After pulling the plug on $10 million worth of advertising just days before Facebook’s $100 billion IPO, America’s third-largest advertiser has now announced it’s dumping the Super Bowl. This is after having spent $82 million to advertise there between 2002 and 2011, according to Kantar Media.
But now, “it’s just getting too expensive,” GM’s global marketing chief, Joel Ewanick, told the Wall Street Journal, “we simply can’t justify the expense.”
This is kind of funny coming from the very man who, when he was in charge of Hyundai’s marketing, took his brand into the Super Bowl telecast to roll out the job-loss guarantee program that helped steer Hyundai through the depths of the Obama Recession.
Everyone else is out of step
Ewanick’s old employer, Hyundai, announced it was following his old example, not his new one.
“The Super Bowl is a perfect venue,” Steve Shannon, Hyundai’s marketing vice president, e-mailed USA Today. “We are extremely pleased to be an advertiser on the 2013 Super Bowl. In addition to the fact that this is far and away the best-watched television program in the U.S., the social media opportunities continue to grow every year and we expect even more impact from this aspect of our advertising on the Super Bowl next year.”
That spillover can be worth more than the $3.8 million dollars it will cost for 30 seconds of 2013 Super Bowl air time. When Super Bowl advertisers put their commercials online for weeks and months before the game, they get tens of millions of views, plus tons of word of mouth. Volkswagen’s Super Bowl spot with the dieting dog got over 14 million free views on YouTube alone.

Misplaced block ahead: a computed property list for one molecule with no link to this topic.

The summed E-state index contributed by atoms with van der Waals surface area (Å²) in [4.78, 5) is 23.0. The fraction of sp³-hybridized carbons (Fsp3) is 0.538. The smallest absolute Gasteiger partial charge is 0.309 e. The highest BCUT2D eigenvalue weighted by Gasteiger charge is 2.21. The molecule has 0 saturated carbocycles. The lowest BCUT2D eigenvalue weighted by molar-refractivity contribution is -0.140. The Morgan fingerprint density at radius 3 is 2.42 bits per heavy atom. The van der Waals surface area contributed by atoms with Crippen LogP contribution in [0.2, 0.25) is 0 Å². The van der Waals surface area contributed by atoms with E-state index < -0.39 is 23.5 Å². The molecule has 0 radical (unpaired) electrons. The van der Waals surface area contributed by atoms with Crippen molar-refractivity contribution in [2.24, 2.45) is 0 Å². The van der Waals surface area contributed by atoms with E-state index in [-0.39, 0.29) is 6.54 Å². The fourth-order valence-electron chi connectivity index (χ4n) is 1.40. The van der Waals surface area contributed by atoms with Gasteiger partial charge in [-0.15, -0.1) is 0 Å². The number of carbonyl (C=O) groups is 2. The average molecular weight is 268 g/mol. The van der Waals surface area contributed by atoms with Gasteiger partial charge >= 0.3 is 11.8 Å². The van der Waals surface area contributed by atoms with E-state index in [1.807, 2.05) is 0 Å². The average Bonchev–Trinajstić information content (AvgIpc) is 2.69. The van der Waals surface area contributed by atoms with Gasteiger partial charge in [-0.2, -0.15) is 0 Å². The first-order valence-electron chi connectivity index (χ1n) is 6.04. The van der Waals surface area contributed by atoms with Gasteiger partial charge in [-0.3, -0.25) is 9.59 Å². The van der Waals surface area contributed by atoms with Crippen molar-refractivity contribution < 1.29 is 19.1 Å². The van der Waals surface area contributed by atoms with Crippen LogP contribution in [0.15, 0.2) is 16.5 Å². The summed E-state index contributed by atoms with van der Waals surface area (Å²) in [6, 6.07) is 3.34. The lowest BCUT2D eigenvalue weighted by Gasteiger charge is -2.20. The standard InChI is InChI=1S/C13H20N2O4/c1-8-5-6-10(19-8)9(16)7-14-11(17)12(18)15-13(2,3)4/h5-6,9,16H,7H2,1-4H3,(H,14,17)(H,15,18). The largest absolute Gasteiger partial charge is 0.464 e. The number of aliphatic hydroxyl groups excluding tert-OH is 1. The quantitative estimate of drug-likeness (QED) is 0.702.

“It feels premature for GM to make such a big decision regarding Super Bowl,” says Edmunds.com analyst Michelle Krebs, “especially since GM will be launching a whole new line of full-size pickup trucks and full-size SUVs.”
Looking for failure in all the wrong places
One GM executive attempts to rationalize the decision as being not about costs, but results. “It’s about what’s going to move autos out of the showroom,” he told Ad Age.
Moving autos out of the showroom is something Government Motors has proven itself singularly inept at, regardless of advertising medium.
Marketers at Ford and elsewhere have criticized GM’s misuse of Facebook advertising — including botched implementation of an irrelevant “Plant a Tree” campaign. GM blamed that failure on the medium, dismissing it as “having little impact on consumers.”
In the wake of GM’s Chevy Volt advertising, their own dealers rejected deliveries.
Last year’s Chevrolet Silverado pickup commercial, set in a post-Mayan-calendar apocalypse, drove consumers to auto showrooms, all right — only it was Ford showrooms. Silverado’s share of traffic dropped 25% on the Kelly Blue Book website, compared to the week before the commercial, while the Ford F-150’s grew by 26%.
With that kind of track record, maybe it’s just as well they’re keeping next year’s pickup truck introductions off the Super Bowl broadcast.
It’s not the media, stupid
GM already cut its total ad spending by 16.1% from 2010 to last year, and Ewanick is looking to cut out over $2 billion more — a sum equivalent to its total 2010 U.S. budget — from its Chevrolet advertising alone between now and 2017.
At first glance, it makes sense to zero in on media costs. Media, after all, represents 90 to 95% of total advertising budgets. But it’s the other five to ten percent, for the creative and production, that can either multiply the value of the other 90% or totally negate it.
Given its record of failures to communicate, GM’s concentration on the media dollars may be compounding their many creative errors — and in advertising, errors can be disastrous.
Because while doctors can bury their mistakes, advertisers like GM have to display their mistakes, on television and on the Internet, before large national audiences.